The Independent London Newspaper
10th December 2018

Campaign group calls for ‘anti-tourist’ towpath wall as decision on £300m Hawley Wharf development looms

    Proposed view from Chalk Farm Road.

    Proposed view from Chalk Farm Road. ‘Still the wrong building in the wrong place,’ according to one critic

    Published: 29 November, 2012

    AN ‘anti-tourist’ wall should be built along the length of the Regent’s Canal towpath near Camden Lock to stop market owners exploiting a green public space, a leading conservation body claims.

    Councillors on the Town Hall’s planning committee will decide tonight (Thursday) whether to grant ­permission for a £300million development at Hawley Wharf, which would include about 300 homes, a new primary school, a cinema and a five-storey market and restaurant complex.

    As councillors weigh up the merits of the scheme – the second attempt to redevelop the area devastated by the “Camden Fire” in 2008 – conservation groups have said the new designs should be dismissed.

    Del Brenner, of canal conservation body the Regent’s Network, has presented the Town Hall with a raft of reasons why the plans should be redrawn. He wants a wall to be built to separate the canal from a proposed, five-storey, market-style mall.

    Mr Brenner said: “The redesigned frontage of the canalside buildings is an improvement on the previous application, which re­ceived the derision it des­erved. However, things are still far from satisfactory.

    “It is large, bulky and has a distinctly negative effect on the calm and openness of the canal.

    "It is still the wrong building in the wrong place. If the development is allowed to go ahead then visitors will be confronted with a huge multi-storey market.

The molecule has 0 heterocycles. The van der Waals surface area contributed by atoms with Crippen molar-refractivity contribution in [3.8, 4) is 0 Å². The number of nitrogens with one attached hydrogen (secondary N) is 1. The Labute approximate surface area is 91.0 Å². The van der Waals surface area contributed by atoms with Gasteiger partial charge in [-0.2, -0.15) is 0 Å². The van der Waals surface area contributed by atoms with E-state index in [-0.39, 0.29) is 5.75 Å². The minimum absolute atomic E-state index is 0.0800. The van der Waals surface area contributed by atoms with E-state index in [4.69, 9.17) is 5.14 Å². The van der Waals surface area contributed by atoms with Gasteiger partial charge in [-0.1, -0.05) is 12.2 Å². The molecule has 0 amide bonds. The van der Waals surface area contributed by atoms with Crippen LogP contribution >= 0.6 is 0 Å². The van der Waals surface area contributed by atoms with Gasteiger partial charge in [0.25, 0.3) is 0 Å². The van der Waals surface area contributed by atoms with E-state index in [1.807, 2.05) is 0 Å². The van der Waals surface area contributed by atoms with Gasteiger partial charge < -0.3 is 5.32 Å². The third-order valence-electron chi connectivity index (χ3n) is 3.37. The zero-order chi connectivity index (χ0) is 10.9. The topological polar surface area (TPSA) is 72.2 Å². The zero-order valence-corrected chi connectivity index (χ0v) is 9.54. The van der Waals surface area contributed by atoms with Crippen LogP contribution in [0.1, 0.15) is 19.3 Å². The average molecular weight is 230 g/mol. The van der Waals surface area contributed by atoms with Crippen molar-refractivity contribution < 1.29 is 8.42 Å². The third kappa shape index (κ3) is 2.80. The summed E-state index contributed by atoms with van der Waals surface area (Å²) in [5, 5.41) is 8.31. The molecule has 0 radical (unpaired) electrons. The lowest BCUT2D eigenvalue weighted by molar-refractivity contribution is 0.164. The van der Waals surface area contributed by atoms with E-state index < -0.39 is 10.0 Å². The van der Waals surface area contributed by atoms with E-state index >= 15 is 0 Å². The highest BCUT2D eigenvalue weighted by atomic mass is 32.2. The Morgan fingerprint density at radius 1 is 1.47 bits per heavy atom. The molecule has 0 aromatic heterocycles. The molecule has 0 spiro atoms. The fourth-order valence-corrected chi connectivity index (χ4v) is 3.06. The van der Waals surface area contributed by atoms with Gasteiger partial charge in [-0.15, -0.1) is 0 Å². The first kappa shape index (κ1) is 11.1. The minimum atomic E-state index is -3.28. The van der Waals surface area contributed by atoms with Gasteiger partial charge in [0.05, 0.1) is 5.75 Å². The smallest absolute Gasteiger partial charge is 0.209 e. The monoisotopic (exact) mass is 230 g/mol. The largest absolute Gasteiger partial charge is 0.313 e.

“It has been said time and again that there is more than enough market space. The last thing people want to have to bear is much more of the same.”

    He attacked developers for exploiting the canal, saying that for four years they have allowed the towpath to become an extension to markets that are trading illegally as they do not have planning permission.  

    But the project has supporters among influential conservation groups. English Heritage backs the bid, saying “the designs have undergone significant revision and now better reflect the character of the Regent’s Canal”.

    Others supporting the scheme include Transport for London, business group Camden Town Unlimited, the Design Council and Hawley Wharf Working Group, made up of Camden Town civic societies.

    Developers Stanley Sidings managing director Mark Alper said they had taken into account the reasons the previous application was turned down in March.

    He told the New Journal: “We brought in new architects and developed proposals. After seven months of refinement and consultation, these proposals are now endorsed by statutory planning consultees and Hawley Wharf Working Group, who objected to the previous scheme.

    “One of the most important considerations in the redesign has been the impact on the Regent’s Canal in order to preserve and enhance the  appearance of the canal.

    “During our extensive consultation we have heard different views on the extent of openness that should be achieved between the proposed new market and the canal towpath.

    "Some believe to protect the canal it should be inaccessible to the public while others believe it should be completely open.

    "The revised proposals strike a successful balance. We hope we will now be given the opportunity to bring forward this regeneration for the town centre.”

    But others say the scheme has struck poor compromises that will affect Camden Town for decades to come.

    Hawley Wharf Action Group, made up of residents, says the plans are too big, decimate small businesses and will bring too many people to already crowded streets.

    Camden Town Conservation Area Advisory Committee, which also objects, said the designs were more in keeping with “an out-of-town shopping centre”, while South Kentish Town Conservation Area Advisory Committee wants a Georgian terrace in Hawley Road saved.

    The Victorian Society, the Greater London Industrial Archaeological  Society and Jeffreys Street Association have also objected.


    Post new comment

    By submitting this form, you accept the Mollom privacy policy.